2. Theon Greyjoy (Alfie Allen) is apparently a captive of House Bolton -- who are bannermen of House Stark -- after being tricked by them into thinking he had escaped their dungeons. The ruse pays off, with Theon revealing the truth behind his attack on Winterfell. But a question remains: If this is House Bolton, why have they not reported Theon's capture to Robb Stark (Richard Madden)?

3. Beric Dondarrion (Richard Dormer), who we last saw in a small scene during Season 1, appears as the leader of the Brotherhood Without Banners. These bandits seek to punish anyone mistreating the smallfolk of the realm. Arya Stark (Maisie Williams) and Gendry (Joe Dempsie) may have finally found a good group to hide out with.

WHAT WORKED

The entire closing scene of Daenerys earning her army of Unsullied was a riveting turn of events that cements her character as the one-true person who deserves that troublesome Iron Throne. If the political elite of Westeros had witnessed this stunning event, they would have surely found a quick desire to bend-the-knee. End series. Roll credits.

Also, Mormont and Selmy could only look on in bewilderment at her actions, but by the time she won her army they beamed with admiration. Great stuff.

Now Daenerys just needs a good-sized fleet.

Once again, the political maneuverings of House Tyrell are a blast to watch, with Margaery and Lady Olenna showing an impressive ability to get what they want. Cersei Lannister (Lena Headey) -- recognizing the fact that her family’s position is in serious jeopardy -- is forced to seek her father’s help to counter them. Good luck with that.

The meeting with Olenna and Varys was another highlight. Each of their words fly like precision arrows, giving us some of the best dialogue of the season. I can only imagine what the scene would have been like if Tyrion was added to the mix!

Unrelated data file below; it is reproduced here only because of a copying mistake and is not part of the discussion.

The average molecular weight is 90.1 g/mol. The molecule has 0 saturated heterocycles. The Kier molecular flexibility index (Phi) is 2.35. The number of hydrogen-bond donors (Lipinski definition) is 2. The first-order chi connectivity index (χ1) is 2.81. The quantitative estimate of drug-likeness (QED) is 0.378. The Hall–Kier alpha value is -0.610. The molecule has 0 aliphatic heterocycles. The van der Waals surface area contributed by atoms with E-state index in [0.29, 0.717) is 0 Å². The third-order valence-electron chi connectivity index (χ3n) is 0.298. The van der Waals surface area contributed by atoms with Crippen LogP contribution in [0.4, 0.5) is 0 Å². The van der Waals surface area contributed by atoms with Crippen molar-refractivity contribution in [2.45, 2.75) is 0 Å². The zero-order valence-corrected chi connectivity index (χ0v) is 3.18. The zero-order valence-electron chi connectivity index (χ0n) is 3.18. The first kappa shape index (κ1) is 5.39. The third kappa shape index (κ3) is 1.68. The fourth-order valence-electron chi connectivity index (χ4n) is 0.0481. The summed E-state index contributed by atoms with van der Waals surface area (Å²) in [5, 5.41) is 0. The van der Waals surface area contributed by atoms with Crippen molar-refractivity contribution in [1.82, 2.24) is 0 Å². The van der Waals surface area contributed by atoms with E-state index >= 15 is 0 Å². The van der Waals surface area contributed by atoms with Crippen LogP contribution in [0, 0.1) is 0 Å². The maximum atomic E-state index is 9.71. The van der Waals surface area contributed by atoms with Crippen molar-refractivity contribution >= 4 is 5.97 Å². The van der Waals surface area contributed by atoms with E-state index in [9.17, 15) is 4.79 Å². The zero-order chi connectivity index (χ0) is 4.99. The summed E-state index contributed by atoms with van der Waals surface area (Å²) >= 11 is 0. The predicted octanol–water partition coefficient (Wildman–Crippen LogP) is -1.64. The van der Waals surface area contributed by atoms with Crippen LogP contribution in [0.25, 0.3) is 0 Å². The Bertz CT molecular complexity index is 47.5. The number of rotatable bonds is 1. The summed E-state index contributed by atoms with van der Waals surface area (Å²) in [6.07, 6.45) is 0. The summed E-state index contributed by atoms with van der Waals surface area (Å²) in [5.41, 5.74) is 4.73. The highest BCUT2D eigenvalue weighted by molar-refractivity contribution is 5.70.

And yes, despite the fact it's still early in Season 3, you can almost see those golden Emmys glittering on the horizon.

WHAT DIDN'T WORK

Nothing. This was another great episode!

GIVING CREDIT WHERE CREDIT IS DUE
"Game of Thrones" stars Peter Dinklage, Lena Headey, Nikolaj Coster-Waldau, Emilia Clarke, Michelle Fairley, Maisie Williams, Sophie Turner, Kit Harington, Harry Lloyd. "And Now His Watch is Ended" was written by David Benioff and D.B. Weiss, and it was directed by Alex Graves.

Season 3 is based on the first half of George R.R. Martin's "A Song of Ice and Fire" novel "A Storm of Swords."

"Game of Thrones" airs Sundays at 9 p.m. ET on HBO.

See our Season 3 episode reviews of "Vlar Dohaeris," "Dark Wings, Dark Words"
and "Walk of Punishment."

See our Season 2 episode reviews of "The North Remembers," "The Night Lands," "What Is Dead May Never Die," "Garden of Bones," "The Ghost Of Harrenhal," "The Old Gods and the New," "Blackwater" and "Valar Morghulis."

See our Season 1 episode reviews of "Winter is Coming," "The Kingsroad," "Lord Snow," "Cripples, Bastards and Broken Things," "The Wolf and the Lion," "A Golden Crown," "You Win or You Die," "The Pointy End," "Baelor" and "Fire and Blood."

About the Author

Bryant L. Griffin is managing editor for Airlock Alpha, 1701News and Rabid Doll, and a writer for the entire GenreNexus network. He works at a major-metro newspaper and served as a journalist in the U.S. Army. In 2002, he joined Nexus Media Group Inc., contributing to many early design concepts before shifting his focus back to writing. Bryant hails from Tampa, Fla.